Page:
The HSE spent almost €400,000 on private ambulance transport in Galway in the first six months of this year.
The health authority spent €123,295 for non emergency ambulance transport to private ambulance operators for Portiuncula Hospital in Ballinasloe and €272,243 for University and Merlin Park hospitals from January to June this year.
Last year €557,679 was spent for UHG and Merlin Park hospitals while €171,697 was spent on private ambulances by Portiuncula Hospital.
Hitting out at the HSE's spending on private ambulances in the west Fine Gael TD Hildegarde Naughton stated it was "utterly mind-boggling". In 2015 the State paid €3,327,642.79 for such transport within the Saolta University Healthcare Group which comprises six hospitals - in Letterkenny, Mayo, Galway, Roscommon and Sligo.
"In 2012 the HSE established a dedicated patient transport service for patients needing to attend appointments or be transferred between facilities on a non emergency basis. The HSE purchased specialist ambulances and hired emergency medical technicians to staff the operation.
"Now I learn that spending on private ambulance transport, which this State service was to reduce, has actually increased in the six hospitals in the Saolta Group. The total sum paid to private operators in 2014 was €2,370,060.49. This increased last year to €3,327,642.79. That is nearly a million euro increase in just one year. Each of six hospitals in the group showed increased payments in 2015. The payments to June of this year illustrate a similar pattern to last year."
She said it was important to note that these payments came directly from hospital budgets and not from the budget of the National Ambulance Service. She described it as money that was badly needed yet was being "wasted".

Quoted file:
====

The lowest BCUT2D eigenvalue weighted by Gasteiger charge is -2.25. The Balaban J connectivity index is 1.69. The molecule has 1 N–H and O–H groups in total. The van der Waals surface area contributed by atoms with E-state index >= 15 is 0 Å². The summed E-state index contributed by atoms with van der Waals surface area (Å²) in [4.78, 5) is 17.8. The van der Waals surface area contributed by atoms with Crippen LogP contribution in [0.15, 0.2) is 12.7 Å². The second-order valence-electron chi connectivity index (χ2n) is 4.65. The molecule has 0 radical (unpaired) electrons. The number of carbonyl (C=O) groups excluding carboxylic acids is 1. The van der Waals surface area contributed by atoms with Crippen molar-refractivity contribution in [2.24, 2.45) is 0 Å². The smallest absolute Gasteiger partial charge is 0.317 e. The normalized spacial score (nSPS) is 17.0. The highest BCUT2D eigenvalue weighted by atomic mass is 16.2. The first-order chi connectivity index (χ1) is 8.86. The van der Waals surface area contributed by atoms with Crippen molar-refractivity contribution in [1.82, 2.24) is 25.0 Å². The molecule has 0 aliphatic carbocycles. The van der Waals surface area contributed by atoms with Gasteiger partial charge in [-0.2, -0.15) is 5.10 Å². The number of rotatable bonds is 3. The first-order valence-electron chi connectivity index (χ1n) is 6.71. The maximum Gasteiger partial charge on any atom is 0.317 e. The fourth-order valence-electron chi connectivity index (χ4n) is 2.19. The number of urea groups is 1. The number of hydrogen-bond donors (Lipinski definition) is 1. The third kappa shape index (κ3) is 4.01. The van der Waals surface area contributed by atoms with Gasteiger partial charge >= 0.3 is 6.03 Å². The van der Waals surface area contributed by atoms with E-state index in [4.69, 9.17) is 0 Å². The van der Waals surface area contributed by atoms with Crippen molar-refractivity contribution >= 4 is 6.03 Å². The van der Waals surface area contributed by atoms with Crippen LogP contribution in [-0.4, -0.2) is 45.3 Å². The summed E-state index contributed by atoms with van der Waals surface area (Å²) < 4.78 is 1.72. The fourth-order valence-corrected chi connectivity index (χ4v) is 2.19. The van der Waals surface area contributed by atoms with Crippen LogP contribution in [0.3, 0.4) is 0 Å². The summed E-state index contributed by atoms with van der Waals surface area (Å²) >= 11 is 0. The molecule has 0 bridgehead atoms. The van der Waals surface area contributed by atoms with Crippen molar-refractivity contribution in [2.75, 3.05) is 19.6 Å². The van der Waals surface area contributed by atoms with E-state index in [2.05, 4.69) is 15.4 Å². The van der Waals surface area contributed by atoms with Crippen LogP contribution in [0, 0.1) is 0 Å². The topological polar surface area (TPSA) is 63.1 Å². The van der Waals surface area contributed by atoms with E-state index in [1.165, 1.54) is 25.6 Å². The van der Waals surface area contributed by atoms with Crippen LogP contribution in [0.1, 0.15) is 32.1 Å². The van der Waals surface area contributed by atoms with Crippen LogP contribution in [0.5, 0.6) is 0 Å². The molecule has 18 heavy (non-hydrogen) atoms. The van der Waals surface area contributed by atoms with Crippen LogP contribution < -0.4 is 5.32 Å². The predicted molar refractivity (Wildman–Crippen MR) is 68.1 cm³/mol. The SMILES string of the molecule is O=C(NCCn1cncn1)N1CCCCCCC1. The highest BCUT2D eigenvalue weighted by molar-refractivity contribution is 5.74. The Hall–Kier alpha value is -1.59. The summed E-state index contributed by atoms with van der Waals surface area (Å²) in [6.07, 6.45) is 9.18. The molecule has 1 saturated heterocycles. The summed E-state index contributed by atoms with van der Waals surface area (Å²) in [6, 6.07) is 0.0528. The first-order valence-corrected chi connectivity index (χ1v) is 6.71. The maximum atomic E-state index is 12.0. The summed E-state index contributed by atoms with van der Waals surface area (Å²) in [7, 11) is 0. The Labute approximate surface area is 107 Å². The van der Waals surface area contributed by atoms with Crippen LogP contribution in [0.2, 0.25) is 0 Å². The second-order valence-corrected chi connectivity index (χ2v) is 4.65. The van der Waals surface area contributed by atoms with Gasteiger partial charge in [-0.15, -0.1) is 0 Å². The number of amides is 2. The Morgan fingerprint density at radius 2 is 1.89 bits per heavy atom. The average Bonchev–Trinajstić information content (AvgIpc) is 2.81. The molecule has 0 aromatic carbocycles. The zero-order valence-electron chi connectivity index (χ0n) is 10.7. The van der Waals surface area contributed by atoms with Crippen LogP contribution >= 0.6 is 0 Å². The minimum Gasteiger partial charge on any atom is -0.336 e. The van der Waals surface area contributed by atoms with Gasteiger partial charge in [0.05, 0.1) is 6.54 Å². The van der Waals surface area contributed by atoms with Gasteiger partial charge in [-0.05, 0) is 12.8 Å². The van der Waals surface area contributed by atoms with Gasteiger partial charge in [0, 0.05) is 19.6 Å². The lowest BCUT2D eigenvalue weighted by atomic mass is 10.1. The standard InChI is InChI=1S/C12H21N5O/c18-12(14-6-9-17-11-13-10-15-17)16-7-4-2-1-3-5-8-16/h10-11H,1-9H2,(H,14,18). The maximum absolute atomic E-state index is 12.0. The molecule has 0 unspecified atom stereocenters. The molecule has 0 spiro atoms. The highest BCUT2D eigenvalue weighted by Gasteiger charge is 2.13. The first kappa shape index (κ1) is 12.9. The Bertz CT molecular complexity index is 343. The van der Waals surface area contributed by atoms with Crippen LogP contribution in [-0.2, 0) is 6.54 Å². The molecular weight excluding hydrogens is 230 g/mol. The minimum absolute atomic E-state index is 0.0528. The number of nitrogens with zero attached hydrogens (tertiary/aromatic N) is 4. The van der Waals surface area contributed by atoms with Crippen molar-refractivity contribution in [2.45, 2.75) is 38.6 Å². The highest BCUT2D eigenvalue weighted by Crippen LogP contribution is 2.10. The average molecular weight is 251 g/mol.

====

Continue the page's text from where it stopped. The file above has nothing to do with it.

"Having investigated the matter, it would appear that the system underpinning the provision of public ambulance transport is dysfunctional. I accept fully that our hospitals need to discharge patients or send them for procedures or appointments in other locations as early in the day as possible, sometimes as early as 6am. This obviously frees up much needed beds.
"However, the ambulance service refuses to roster any intermediate care operative before 8am so as to avoid paying shift or overtime pay. Nor will they countenance the payment of overtime on any other occasion. The expenditure on private ambulances last year alone would pay for approximately another 20 public ambulances to be operational 12 hours a day on a year round basis in the Saolta region."
Deputy Naughton outlined there were huge savings to be made if intermediate care ambulances would be made available outside core hours.
"Whatever limited amount of extra spending this involves will undoubtedly be far less than the millions currently being spent on private operators."